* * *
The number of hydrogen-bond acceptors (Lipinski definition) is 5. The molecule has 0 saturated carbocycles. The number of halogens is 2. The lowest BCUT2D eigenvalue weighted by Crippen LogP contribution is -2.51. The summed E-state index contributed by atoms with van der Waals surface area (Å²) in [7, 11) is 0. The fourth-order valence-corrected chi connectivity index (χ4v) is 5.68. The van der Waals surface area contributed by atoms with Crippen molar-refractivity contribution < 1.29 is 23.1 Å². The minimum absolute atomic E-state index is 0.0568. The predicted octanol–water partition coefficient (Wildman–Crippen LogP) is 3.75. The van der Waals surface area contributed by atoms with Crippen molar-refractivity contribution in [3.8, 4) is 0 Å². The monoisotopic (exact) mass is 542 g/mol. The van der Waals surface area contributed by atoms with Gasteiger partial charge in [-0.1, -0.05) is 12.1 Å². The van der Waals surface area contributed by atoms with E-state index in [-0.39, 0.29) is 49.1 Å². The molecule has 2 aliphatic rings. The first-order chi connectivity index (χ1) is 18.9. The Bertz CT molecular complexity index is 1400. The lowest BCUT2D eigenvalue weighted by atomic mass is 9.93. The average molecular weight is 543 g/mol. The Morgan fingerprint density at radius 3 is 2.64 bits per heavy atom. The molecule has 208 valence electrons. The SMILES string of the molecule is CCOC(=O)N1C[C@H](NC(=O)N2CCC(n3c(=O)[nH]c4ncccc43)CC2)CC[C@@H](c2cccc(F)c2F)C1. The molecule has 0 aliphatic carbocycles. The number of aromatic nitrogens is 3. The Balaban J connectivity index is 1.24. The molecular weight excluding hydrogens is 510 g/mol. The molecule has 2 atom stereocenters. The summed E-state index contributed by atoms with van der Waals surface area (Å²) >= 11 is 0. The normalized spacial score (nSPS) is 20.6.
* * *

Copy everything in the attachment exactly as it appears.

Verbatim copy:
The number of hydrogen-bond acceptors (Lipinski definition) is 5. The molecule has 0 saturated carbocycles. The number of halogens is 2. The lowest BCUT2D eigenvalue weighted by Crippen LogP contribution is -2.51. The summed E-state index contributed by atoms with van der Waals surface area (Å²) in [7, 11) is 0. The fourth-order valence-corrected chi connectivity index (χ4v) is 5.68. The van der Waals surface area contributed by atoms with Crippen molar-refractivity contribution < 1.29 is 23.1 Å². The minimum absolute atomic E-state index is 0.0568. The predicted octanol–water partition coefficient (Wildman–Crippen LogP) is 3.75. The van der Waals surface area contributed by atoms with Crippen molar-refractivity contribution in [3.8, 4) is 0 Å². The monoisotopic (exact) mass is 542 g/mol. The van der Waals surface area contributed by atoms with Gasteiger partial charge in [-0.1, -0.05) is 12.1 Å². The van der Waals surface area contributed by atoms with E-state index in [-0.39, 0.29) is 49.1 Å². The molecule has 2 aliphatic rings. The first-order chi connectivity index (χ1) is 18.9. The Bertz CT molecular complexity index is 1400. The lowest BCUT2D eigenvalue weighted by atomic mass is 9.93. The average molecular weight is 543 g/mol. The Morgan fingerprint density at radius 3 is 2.64 bits per heavy atom. The molecule has 208 valence electrons. The SMILES string of the molecule is CCOC(=O)N1C[C@H](NC(=O)N2CCC(n3c(=O)[nH]c4ncccc43)CC2)CC[C@@H](c2cccc(F)c2F)C1. The molecule has 0 aliphatic carbocycles. The number of aromatic nitrogens is 3. The Balaban J connectivity index is 1.24. The molecular weight excluding hydrogens is 510 g/mol. The molecule has 2 atom stereocenters. The summed E-state index contributed by atoms with van der Waals surface area (Å²) >= 11 is 0. The normalized spacial score (nSPS) is 20.6.